The Story of The Masters Green Jacket
As one of professional golf’s four Major championships, the Masters Tournament is one of the sport’s most prestigious events. Winning the Masters is an extraordinary accomplishment that can, by itself, define a player’s career. And it places him on an ultra-exclusive list of winners that consists of the most preeminent golfers of the past 90 years. Players like Ben Hogan, Sam Snead, Arnold Palmer, Gary Player, Jack Nicklaus, and Tiger Woods have always considered their Masters Championships as being among their crowning achievements in the game.
But in addition to earning this exalted place in golf history, a Masters champion takes home several more “material” winnings. Naturally there is a substantial monetary component for the winner, which this year will be an estimated $2.7 million (approx. €2.56 million) share of the purse. He will also claim the magnificent Masters trophy, a beautiful silver replica of the famous Clubhouse at Augusta National, and a gold medallion featuring a view of the Founders Circle in front of the clubhouse.
And perhaps even more significant than the money and the trophies, are the invaluable automatic exemptions he will receive into future PGA Tour events and Major championships.
As a Masters champion, a player is then invited to compete in all Masters tournaments for the rest of his life. And he also gets a full 5-year exemption into any event on the Tour (i.e., automatic entry into any tournament without having to go through the qualifying process), including the other three Majors -- the U.S. Open, the Open Championship, and the PGA Championship.
Clearly, winning the Masters can be very rewarding.
And yet, despite the almost immeasurable value of all these perks, there is one additional award the winner receives that is coveted by golfers even more.
Past European Masters champions from left to right Sandy Lyle (Scotland), Bernhard Langer (Germany), Ian Woosnam (Wales), Jose Maria Olazabal (Spain), Seve Ballesteros (Spain) and Nick Faldo (England).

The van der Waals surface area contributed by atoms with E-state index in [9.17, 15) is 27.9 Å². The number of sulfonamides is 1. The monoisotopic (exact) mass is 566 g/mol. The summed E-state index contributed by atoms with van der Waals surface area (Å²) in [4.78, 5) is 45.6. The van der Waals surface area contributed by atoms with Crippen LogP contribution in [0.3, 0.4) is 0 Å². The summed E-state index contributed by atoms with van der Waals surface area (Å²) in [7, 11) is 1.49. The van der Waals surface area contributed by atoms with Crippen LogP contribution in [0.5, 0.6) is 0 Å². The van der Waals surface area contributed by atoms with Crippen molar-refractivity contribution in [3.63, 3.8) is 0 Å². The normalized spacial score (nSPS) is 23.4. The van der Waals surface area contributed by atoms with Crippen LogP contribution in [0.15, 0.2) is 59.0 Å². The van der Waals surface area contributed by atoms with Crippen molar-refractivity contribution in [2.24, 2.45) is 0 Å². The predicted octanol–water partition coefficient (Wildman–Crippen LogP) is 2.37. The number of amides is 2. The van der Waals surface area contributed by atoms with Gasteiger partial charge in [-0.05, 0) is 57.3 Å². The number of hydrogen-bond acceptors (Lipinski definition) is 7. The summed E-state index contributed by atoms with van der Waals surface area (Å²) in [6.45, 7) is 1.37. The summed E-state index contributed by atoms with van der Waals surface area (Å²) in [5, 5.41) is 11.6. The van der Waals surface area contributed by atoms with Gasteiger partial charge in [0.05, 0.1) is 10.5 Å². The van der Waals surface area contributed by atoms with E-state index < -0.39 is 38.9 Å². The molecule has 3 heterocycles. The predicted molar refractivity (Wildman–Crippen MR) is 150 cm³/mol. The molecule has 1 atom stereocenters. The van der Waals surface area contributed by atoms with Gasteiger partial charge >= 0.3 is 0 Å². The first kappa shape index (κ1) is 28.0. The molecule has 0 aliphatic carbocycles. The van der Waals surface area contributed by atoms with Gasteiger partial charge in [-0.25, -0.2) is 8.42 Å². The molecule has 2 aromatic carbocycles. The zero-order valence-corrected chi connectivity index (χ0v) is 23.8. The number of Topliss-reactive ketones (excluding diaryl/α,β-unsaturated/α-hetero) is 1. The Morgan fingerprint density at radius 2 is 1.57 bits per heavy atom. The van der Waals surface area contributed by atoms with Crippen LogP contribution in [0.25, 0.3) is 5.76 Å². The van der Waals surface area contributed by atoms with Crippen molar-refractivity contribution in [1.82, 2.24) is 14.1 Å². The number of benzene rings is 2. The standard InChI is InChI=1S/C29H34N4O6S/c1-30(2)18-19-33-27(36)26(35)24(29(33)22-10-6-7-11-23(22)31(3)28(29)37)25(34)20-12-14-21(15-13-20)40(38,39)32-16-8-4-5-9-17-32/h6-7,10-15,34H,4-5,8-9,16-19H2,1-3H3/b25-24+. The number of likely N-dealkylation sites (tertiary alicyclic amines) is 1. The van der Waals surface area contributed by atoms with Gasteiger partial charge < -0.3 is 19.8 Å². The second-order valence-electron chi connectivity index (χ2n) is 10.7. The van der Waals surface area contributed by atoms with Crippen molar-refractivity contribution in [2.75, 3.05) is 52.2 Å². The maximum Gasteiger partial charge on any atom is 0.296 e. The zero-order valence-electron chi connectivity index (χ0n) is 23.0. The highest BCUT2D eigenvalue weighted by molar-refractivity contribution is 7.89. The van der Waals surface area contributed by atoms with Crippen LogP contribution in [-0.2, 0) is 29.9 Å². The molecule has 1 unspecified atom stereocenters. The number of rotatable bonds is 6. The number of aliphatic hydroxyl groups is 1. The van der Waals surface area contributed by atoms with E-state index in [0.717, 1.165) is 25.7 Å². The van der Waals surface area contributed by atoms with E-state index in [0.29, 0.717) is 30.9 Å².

The Legendary Green Jacket
Starting in 1949, when Sam Snead won his first of three Masters championships, the tournament began the tradition of bestowing upon its winner a Green Jacket. And now, after almost 75 years, that Green Jacket has become synonymous with the Augusta National Golf Club and with the Masters tournament itself, and it has grown in significance to almost mythical status.
PGA pros yearn for the opportunity to don the famed jacket because, when they do, they understand the momentous nature of their achievement and they know that their place in golf history is secure.
It may be difficult for many to understand how a relatively modest article of clothing has come to supersede all of the other lucrative prizes and benefits of winning in the minds of the golfers.
But it’s a fact. If you ask any professional golfer who has ever been fortunate enough to compete at Augusta, they will tell you that it’s all about the Green Jacket, and what it symbolises.
The simple fact is that the Green Jacket has become the most iconic and coveted piece of clothing in all of international sport. The only other apparel item that even approaches the Green Jacket in its association with a major sporting event is the famous yellow jersey (“maillot jaune”) worn by the daily leader of the general individual classification in the Tour de France.
But, in reality, there’s no real comparison between the two. The Masters Green Jacket stands alone.
In trying to explain why this has come to be, Jim Nantz said it best. Nantz is the TV announcer who has hosted CBS Sports’ coverage of the Masters for the past 37 years. In trying to capture the essence of the Green Jacket’s importance, he said: “Well, it’s what it symbolises. I think most people would say it represents the greatest victory in golf. It represents history, tradition, heritage. It just connects the generations of champions. I mean, I would say it’s the richest reward in golf. It’s not about the money, it’s about the Green Jacket.”
Tiger Woods and Jack Nicklaus at the Champions Dinner of the 2002 Masters Tournament